The pandemic coronavirus has made its way onto two mink farms in Utah, leading to “unusually large numbers” of dead animals, according to a Tuesday announcement by the US Department of Agriculture.
These are the first reported cases of the coronavirus, SARS-CoV-2, infecting mink in the country. For months, authorities in European countries, including the Netherlands, Denmark, and Spain, have reported outbreaks in mink pelt farms, leading to the culling of more than a million of the soft, furry mammals. From laboratory experiments, its also clear that ferrets, a relative of minks, are also readily infected with the novel coronavirus.
The affected farms in Utah reported cases of COVID-19 in people working on the farms, who may have spread the infection to the animals.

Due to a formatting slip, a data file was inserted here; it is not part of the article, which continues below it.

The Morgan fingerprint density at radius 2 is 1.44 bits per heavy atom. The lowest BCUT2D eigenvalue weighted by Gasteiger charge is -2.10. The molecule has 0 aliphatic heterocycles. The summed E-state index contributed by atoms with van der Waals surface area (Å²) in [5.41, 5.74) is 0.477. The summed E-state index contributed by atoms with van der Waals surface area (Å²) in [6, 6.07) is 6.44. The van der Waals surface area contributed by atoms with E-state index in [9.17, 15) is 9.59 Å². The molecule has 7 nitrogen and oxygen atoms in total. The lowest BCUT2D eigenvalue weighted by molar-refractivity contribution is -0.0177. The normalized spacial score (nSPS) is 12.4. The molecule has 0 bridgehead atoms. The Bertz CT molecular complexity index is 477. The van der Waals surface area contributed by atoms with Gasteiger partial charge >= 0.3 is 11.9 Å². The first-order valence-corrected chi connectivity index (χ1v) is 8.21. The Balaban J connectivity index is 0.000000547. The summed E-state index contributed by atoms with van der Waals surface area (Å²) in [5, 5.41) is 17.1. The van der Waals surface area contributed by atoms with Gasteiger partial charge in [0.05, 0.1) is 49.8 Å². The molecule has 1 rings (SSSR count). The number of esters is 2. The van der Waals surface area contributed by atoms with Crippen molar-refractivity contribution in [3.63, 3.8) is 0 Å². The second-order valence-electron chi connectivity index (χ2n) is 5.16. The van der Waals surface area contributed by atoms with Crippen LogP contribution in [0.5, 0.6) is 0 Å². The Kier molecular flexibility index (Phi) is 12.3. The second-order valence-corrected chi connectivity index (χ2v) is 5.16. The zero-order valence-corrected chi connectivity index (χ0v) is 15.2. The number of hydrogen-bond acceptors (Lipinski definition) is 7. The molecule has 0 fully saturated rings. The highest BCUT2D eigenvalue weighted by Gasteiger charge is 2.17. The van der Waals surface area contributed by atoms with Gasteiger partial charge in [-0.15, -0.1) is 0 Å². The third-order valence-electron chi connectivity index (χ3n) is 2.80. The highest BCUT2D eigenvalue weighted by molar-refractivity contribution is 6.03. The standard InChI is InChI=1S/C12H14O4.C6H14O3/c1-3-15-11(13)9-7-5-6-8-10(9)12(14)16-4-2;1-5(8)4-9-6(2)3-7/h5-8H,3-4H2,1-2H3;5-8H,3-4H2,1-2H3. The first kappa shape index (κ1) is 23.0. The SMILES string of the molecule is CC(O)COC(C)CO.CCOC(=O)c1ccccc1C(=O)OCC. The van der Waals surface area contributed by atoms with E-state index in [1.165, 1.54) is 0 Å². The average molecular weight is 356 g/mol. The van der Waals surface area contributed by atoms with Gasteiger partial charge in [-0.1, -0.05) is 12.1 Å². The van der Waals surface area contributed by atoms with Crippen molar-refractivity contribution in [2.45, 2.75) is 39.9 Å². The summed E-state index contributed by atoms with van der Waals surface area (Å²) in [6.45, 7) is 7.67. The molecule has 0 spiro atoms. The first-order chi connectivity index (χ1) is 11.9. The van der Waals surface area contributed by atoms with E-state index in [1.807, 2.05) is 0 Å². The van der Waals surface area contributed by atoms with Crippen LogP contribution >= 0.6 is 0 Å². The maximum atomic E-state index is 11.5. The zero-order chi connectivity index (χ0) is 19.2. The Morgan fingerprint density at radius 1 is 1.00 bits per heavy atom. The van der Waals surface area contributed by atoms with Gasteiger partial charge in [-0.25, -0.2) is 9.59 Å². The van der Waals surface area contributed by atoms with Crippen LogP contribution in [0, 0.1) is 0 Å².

There are concerns that some mink may have asymptomatic infections and could act as a reservoir, continuing to spread the virus to other mink and, potentially, to humans. Authorities in the Netherlands have reported that farm workers may have contracted the virus from infected mink. However, the evidence is not definitive and, even if the virus can jump from mink to humans, its unclear how easily that happens.
“There is currently no evidence that animals, including mink, play a significant role in spreading the virus to humans,” the USDA said in its announcement. “Based on the limited information available to date, the risk of animals spreading SARS-CoV-2 to people is considered to be low.”
Dean Taylor, Utahs state veterinarian, told The Washington Post that, for now, the affected mink farms have no plans to cull their animals.
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